POLITICO has agreed not to identify the accused or the state for fear of retaliation. Still, it is a sign that the January 6 committee is getting facts about Trump’s activities from unexpected sources: the defendants who broke into the Capitol on his behalf.
More than 100 Capitol Riots accused have pleaded guilty to their roles in the attack, most of misdemeanors. The January 6th Special Committee began collecting voluntary testimony from these rioters last month. This request seems to be bearing fruit. At least three convicted rioters have cooperated or indicated their intention to speak to the committee, including Leonard Gruppo, who testified on October 12, according to court records. And more could come: Judge Beryl Howell, chief of the Washington DC District Court, recently credited Gruppo during his conviction for working with Congress.
The defendants’ interviews are part of more than 150 the committee has held in recent days to ask for details on Trump’s efforts to overturn the 2020 election results. The panel has taken a far-reaching approach in its investigation, summoning top Trump officials such as former chief of staff Mark Meadows to reverse his defeat from the organizers of a pro-Trump rally on the 6th.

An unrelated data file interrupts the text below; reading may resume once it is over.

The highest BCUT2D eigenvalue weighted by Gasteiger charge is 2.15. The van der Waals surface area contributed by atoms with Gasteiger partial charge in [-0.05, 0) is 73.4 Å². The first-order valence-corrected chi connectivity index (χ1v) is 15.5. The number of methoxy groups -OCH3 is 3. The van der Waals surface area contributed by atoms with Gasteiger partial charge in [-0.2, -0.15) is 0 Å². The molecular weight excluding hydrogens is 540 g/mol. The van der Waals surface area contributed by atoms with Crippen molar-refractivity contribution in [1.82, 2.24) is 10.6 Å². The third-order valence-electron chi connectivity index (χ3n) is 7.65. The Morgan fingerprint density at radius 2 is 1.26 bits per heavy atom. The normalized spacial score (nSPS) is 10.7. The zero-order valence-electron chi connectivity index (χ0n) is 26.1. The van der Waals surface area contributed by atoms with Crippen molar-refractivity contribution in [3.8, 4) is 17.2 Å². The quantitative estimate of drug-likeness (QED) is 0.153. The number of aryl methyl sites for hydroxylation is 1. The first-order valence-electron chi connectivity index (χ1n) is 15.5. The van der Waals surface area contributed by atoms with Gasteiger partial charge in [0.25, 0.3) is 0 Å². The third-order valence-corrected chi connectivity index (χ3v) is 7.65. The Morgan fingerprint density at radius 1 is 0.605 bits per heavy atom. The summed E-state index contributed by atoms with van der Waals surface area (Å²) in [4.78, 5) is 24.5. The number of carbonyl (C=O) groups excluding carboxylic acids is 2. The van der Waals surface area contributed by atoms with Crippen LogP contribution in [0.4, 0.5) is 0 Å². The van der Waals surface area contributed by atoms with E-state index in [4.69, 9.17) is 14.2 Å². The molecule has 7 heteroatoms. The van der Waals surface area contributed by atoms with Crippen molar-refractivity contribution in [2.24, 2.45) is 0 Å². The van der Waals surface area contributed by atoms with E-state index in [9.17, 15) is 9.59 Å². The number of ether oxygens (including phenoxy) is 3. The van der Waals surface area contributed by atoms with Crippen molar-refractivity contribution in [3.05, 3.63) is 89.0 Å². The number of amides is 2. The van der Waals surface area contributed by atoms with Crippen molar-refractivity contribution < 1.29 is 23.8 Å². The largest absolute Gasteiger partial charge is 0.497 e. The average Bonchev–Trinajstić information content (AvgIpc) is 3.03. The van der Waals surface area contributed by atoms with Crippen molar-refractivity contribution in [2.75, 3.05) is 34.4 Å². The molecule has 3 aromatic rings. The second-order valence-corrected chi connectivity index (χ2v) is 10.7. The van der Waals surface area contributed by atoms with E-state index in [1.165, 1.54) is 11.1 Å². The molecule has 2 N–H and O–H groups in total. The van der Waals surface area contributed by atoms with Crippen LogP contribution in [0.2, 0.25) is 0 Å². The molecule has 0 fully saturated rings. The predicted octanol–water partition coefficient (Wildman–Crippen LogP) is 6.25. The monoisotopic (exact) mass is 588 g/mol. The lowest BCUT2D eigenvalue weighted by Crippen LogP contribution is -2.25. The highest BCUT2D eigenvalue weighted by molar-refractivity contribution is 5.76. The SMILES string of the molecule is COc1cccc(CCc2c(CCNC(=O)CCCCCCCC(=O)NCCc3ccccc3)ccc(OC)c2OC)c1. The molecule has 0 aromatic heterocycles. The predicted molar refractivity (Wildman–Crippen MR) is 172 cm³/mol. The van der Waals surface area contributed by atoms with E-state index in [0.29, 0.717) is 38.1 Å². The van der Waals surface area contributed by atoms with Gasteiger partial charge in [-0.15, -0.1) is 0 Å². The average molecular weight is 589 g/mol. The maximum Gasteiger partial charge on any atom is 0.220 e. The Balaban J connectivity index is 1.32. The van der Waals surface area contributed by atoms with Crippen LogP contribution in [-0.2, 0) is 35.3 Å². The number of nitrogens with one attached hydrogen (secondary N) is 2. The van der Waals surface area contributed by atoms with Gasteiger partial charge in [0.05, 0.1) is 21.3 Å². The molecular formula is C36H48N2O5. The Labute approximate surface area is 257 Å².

According to the source familiar with the testimony of the defendant who interviewed this week, the defendant was also urged to describe the reasons for attending Trump’s January 6 rally and subsequent march to the Capitol – and the responses made it clear that the accused and others had entered reaction to Trump and marched on his instructions to the Capitol. Many also left after telling them to go home – a call that came hours after lawmakers asked him to call his supporters but received no response.
The Gruppo’s attorney, Daniel Lindsey, offered a similar portrayal of his client’s interview with the panel.
“He gave them details of why he went to Washington, what he did, and what he did that day,” Lindsey said. “Mr. Gruppo is a great man and it was an honor to represent him. Former President Trump has left chaos, damage and heartbreak and he has shown no responsibility for all the lies.”
Prosecutors charged Gruppo with a crime of illegally entering the Capitol. In their recommendation for sentencing, prosecutors say Gruppo drove his wife from New Mexico to attend Trump’s “Stop the Steal” rally on the morning of January 6th.
The retired army lieutenant colonel walked into the Capitol despite obvious signs that police were trying to turn her away.
During the sentencing, Howell denied the prosecution’s motion to sentence him to 30 days in prison. Instead, she gave him a suspended sentence and said he had shown remorse, “particularly through discussions with congressmen on the select committee.”